By Karen Roush, MS, RN, FNP-C, AJN clinical managing editor
One Monday afternoon when my son Bryan was a senior in high school I got a call from him. He had hurt his back during football practice and was in so much pain he couldn’t move to get into his car. I rushed over to the field and found him standing, tense and still. When I lifted his shirt to look at his back, I gasped. The entire lumbar area was rounded and swollen out to the size of a grapefruit. At the hospital tests revealed he had a large hematoma, no critical damage done. The first question Bryan had for the doctor—“Can I play on Saturday?”
All week he insisted he could play and I insisted he couldn’t. His arguments never let up—he was quarterback and Saturday’s game was with an archrival. There wasn’t time for the backup quarterback to learn the plays, his team depended on him. Finally I made a bargain. We would go see his physician, whose judgment I trusted, and we would both respect his opinion, whichever way it went.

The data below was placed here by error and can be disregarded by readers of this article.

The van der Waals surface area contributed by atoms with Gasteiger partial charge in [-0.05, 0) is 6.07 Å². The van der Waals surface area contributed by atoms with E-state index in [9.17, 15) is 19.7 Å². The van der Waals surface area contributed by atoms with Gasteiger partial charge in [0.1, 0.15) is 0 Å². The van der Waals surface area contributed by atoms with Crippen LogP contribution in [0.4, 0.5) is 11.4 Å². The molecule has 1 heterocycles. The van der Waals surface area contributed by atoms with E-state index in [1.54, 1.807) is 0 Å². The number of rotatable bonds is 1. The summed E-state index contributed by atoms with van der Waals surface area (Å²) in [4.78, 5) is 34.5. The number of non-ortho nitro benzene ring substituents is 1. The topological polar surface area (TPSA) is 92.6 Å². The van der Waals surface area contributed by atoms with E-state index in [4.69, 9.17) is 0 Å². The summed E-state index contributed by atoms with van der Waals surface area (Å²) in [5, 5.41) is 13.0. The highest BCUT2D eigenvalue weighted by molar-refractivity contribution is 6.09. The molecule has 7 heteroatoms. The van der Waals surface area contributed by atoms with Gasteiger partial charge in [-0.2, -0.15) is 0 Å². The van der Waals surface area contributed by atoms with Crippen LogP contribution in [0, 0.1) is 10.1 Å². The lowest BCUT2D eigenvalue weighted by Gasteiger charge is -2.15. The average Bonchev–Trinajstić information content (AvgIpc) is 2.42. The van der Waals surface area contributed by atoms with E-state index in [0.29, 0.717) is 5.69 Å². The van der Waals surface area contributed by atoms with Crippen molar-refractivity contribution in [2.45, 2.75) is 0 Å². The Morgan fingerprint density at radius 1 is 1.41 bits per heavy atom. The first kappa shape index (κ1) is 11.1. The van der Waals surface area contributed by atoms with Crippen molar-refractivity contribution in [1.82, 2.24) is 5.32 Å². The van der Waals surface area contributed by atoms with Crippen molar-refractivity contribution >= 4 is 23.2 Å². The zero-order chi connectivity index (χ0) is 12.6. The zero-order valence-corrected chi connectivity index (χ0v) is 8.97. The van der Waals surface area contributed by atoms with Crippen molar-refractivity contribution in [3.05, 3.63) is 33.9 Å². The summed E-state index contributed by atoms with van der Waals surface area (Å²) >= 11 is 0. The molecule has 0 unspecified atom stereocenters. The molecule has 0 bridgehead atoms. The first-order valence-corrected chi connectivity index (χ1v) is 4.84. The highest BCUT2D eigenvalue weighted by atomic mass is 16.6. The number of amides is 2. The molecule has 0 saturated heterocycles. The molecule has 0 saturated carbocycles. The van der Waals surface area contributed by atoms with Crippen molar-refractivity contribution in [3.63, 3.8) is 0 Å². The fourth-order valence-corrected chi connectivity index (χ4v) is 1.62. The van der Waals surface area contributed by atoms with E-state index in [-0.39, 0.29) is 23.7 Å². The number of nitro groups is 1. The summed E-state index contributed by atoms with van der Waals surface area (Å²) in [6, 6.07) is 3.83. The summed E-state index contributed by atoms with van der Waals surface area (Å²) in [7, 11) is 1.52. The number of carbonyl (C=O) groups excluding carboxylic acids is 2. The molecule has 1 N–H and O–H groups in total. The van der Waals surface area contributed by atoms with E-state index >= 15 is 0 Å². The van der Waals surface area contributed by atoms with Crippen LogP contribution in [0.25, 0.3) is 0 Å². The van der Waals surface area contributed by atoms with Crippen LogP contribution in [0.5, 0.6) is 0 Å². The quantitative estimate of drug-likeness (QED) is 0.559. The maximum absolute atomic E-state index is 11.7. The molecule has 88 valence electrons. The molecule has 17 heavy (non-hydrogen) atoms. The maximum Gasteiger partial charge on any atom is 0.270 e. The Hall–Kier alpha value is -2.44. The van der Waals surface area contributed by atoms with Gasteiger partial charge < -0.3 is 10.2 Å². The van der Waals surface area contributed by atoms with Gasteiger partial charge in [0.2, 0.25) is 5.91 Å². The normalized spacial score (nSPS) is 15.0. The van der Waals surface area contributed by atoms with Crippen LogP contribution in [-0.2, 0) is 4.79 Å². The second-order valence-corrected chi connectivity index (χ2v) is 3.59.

He played. One of the coaches wrapped his back in layers of padding with an ACE bandage and out he went. It was a brutal game. As determined as he was, the pain still slowed him down and he got tossed around like a rag doll. Finally in the […]